This is one of those weird topics that M and I had agreed upon long before we even got pregnant. I had casually mentioned one day that people still cloth diapered their kids, and I kind of thought it was a cool idea. (Yes, I really am a hippy tree-hugger at heart, and always have been; go ahead and judge me.) M and I both agreed that it seems to be better for the environment, better for your child’s skin, and economically more beneficial in the end. Additionally, we were both cloth diapered (CD) as kids, and were were comfortable with the idea for our own children. In the end, we knew that we’d probably end up CDing.
Now that we actually are pregnant, I’ve come to realize how big the CDing world really is. There are SO MANY options out there, and so many items you need–diapers, wet bags, sprayers, etc. Then as far as diapers go, there are prefolds, one-size, pocket, all-in-one, and the list just goes on. In an attempt to figure out what will work best for us, I’ve ordered a couple of different kinds to try out once the baby is here.
Cute owl cover
I bought this adorable Thirsties Duo Wrap before I had any clue what I was doing. I wasn’t sure what exactly I was ordering, so I got the wrap, and ordered some inserts. When I got it, and saw that it was just a shell, I was really confused. There were no pockets! Where did the inserts go? This is why reading is your friend. The description on Amazon does state that they are ideally paired with trifolded prefolds.
Trifolded prefold with Snappi
What the heck are those? I thought to myself. I just assumed that’s what inserts were.
No, no. This—>
is what a prefold is. Also known as the “old fashioned” method of CDing, you have to place the prefold around your baby, and then the cover and inserts over that. Try doing that with a screaming child. In the middle of the night. Yikes.
Cover, prefold, Snappi, and inserts.
Pros: Cheapest option, cute covers, easy to wipe cover, easy to dry inserts and prefolds
Cons: Pain to do, lots of parts to buy, takes forever to do, have to buy multiple sizes
Although this is the cheapest method of CDing your kid, and your cover options are super cute, these suckers are a lot of work. I could forsee this being a nightmare to do in the middle of the night, or to make a babysitter try to do. While we have the one that we’ll try out, I’m willing to bet this is NOT the option we end up going with.
Anytime I imagined CDing, I always imagined the pocket diaper (perhaps that’s because it’s the most common CD currently used). Just like it’s name, it has a pocket inside that you place the inserts in. Within this general category, there are several sub-categories of diaper types. The main ones that come to mind are “perfect size” and “one-size.”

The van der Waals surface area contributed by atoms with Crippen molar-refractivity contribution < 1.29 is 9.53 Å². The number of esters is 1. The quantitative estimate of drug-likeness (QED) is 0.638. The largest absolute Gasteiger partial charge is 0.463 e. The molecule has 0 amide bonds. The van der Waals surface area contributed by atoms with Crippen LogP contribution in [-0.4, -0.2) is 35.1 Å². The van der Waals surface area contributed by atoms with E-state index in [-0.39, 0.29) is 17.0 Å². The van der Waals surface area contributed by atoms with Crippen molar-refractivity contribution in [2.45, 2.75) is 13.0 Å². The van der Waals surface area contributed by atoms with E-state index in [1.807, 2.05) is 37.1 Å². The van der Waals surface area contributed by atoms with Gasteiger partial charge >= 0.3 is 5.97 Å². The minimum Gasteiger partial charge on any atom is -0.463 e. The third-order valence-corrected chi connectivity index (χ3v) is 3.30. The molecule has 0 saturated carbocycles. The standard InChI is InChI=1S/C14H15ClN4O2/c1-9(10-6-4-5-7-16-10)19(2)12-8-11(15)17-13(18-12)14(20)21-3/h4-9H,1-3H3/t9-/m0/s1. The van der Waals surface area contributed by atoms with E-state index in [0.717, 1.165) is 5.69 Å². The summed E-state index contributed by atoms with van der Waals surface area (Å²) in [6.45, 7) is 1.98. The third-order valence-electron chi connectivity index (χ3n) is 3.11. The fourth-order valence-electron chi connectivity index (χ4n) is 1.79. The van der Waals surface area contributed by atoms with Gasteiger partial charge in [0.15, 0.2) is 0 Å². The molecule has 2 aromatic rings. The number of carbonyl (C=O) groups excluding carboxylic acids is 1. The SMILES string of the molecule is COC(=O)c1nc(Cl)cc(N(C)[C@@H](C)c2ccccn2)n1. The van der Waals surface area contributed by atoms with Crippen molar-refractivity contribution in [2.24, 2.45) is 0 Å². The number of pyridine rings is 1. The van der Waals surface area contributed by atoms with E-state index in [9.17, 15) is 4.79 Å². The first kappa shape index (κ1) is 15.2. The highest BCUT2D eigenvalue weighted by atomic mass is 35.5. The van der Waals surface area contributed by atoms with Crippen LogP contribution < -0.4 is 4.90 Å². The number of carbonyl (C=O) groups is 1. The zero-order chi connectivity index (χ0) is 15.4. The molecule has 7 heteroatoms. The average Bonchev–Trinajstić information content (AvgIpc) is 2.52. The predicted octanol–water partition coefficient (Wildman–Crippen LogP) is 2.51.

Small “perfect fit”
I ordered this FuzziBunz Perfect Size diaper just to check it out.
Inserts get shoved into back “pocket”
I figured our little peanut would be small enough that we should get about 6 months of use out of it. Also, a lot of people claim these fit their kids way better than one-size (OS) diapers do.
Pros: Slim design, easy to dry inserts, nice fleece inside, “best” fit
Cons: Have to stuff them, need to take out wet/gross insert, have to buy multiple sizes (7-18lbs, 15-30lbs, etc.), moderately expensive
Snaps for multiple sizes
After purchasing the FuzziBunz, I decided to look into some OS diapers as well. I like the idea that we can purchase one diaper to take us from a 7 pound baby up until the time we potty train him/her. We’d have to purchase less diapers, but we might have to deal with diapers that don’t fit as well.
For these, I decided to try a BumGenius diaper, since they were rated the highest on multiple sites. I got two of them. They are very similar to the FuzziBunz, except they go up to 35 pounds instead of 18.
Inserts go in back pocket with flap that closes
Pros: Easy to dry inserts, diapers come with multiple inserts, nice fleece inside, won’t have to buy multiple sizes
Cons: Have to stuff them, need to take out wet/gross insert, moderately expensive, might have issues with fit
“Albert” Freetime. SO CUTE!
One of my friends in my online Mommy group brought the BumGenius Freetime diaper to my attention a couple of weeks ago. These diapers are just one of many kinds of AIO diaper. As an AIO diaper there are no inserts to stuff. Instead, the “inserts” are flaps already within the diaper.
Flaps fold on top of one another
Additionally, these particular diapers are OS, so in theory we won’t need to buy any other sizes. When I found out about these, I had my husband drive us out to Cotton Babies in Town and Country so I could check them out myself. I didn’t quite understand the concept of AIO. However, after looking at them, we ended up coming home with two of them. I could have bought more, but then M would have glared at me…
Pros: No inserts to deal with/pay extra for, no stuffing, won’t have to buy multiple sizes
Cons: They are line-dry only, most expensive diaper, might have issues with fit, could be bulky
Obviously, there’s no “perfect” option out there. In the end, we registered for the Freetimes on our Amazon registry, as these seem to be the easiest/least time-consuming diaper to use. Only time will tell which one of these options will work best on the baby. Right now I only have 6 cloth diapers (the one Duo Wrap, the one Fuzzibunz, the two OS BumGenius, and the two Freetimes). We will need at least 24 in order to get us to doing laundry only every other day(ish). Although it’s going to be a big up-front investment (several hundred dollars), I know people easily spend that on diapers for one child alone. The beauty of these is that we should be able to use them for a second child, whenever that time comes.
Overall, one of the things I’ve realized about parenting (so far) is that you do what you think is going to work best for you and your family. It may seem crazy, and it may not work at all, but you make an honest effort to do the right thing.